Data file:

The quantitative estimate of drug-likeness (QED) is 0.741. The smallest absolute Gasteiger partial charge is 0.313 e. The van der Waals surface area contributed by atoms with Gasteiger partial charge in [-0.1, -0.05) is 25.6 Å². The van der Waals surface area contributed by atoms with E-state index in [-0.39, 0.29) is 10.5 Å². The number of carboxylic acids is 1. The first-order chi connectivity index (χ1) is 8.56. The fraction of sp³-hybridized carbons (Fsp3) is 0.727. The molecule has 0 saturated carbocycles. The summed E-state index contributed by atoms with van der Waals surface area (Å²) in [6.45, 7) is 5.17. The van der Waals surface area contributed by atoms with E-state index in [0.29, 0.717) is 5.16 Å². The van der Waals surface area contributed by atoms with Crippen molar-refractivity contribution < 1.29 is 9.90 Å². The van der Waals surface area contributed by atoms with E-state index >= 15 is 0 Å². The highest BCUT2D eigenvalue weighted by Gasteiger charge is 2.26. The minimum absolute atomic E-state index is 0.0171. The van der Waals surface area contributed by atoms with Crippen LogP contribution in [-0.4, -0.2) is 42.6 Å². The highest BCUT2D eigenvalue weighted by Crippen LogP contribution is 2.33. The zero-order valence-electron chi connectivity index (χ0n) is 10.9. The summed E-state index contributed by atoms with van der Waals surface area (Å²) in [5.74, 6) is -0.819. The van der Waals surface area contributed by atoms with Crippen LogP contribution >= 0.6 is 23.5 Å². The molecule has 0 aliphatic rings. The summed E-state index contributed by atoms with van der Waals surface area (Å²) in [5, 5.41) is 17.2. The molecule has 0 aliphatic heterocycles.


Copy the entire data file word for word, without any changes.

The quantitative estimate of drug-likeness (QED) is 0.741. The smallest absolute Gasteiger partial charge is 0.313 e. The van der Waals surface area contributed by atoms with Gasteiger partial charge in [-0.1, -0.05) is 25.6 Å². The van der Waals surface area contributed by atoms with E-state index in [-0.39, 0.29) is 10.5 Å². The number of carboxylic acids is 1. The first-order chi connectivity index (χ1) is 8.56. The fraction of sp³-hybridized carbons (Fsp3) is 0.727. The molecule has 0 saturated carbocycles. The summed E-state index contributed by atoms with van der Waals surface area (Å²) in [6.45, 7) is 5.17. The van der Waals surface area contributed by atoms with E-state index in [0.29, 0.717) is 5.16 Å². The van der Waals surface area contributed by atoms with Crippen molar-refractivity contribution < 1.29 is 9.90 Å². The van der Waals surface area contributed by atoms with E-state index >= 15 is 0 Å². The highest BCUT2D eigenvalue weighted by Gasteiger charge is 2.26. The minimum absolute atomic E-state index is 0.0171. The van der Waals surface area contributed by atoms with Crippen LogP contribution in [-0.4, -0.2) is 42.6 Å². The highest BCUT2D eigenvalue weighted by Crippen LogP contribution is 2.33. The zero-order valence-electron chi connectivity index (χ0n) is 10.9. The summed E-state index contributed by atoms with van der Waals surface area (Å²) in [5.74, 6) is -0.819. The van der Waals surface area contributed by atoms with Crippen LogP contribution >= 0.6 is 23.5 Å². The molecule has 0 aliphatic rings. The summed E-state index contributed by atoms with van der Waals surface area (Å²) in [5, 5.41) is 17.2. The molecule has 0 aliphatic heterocycles.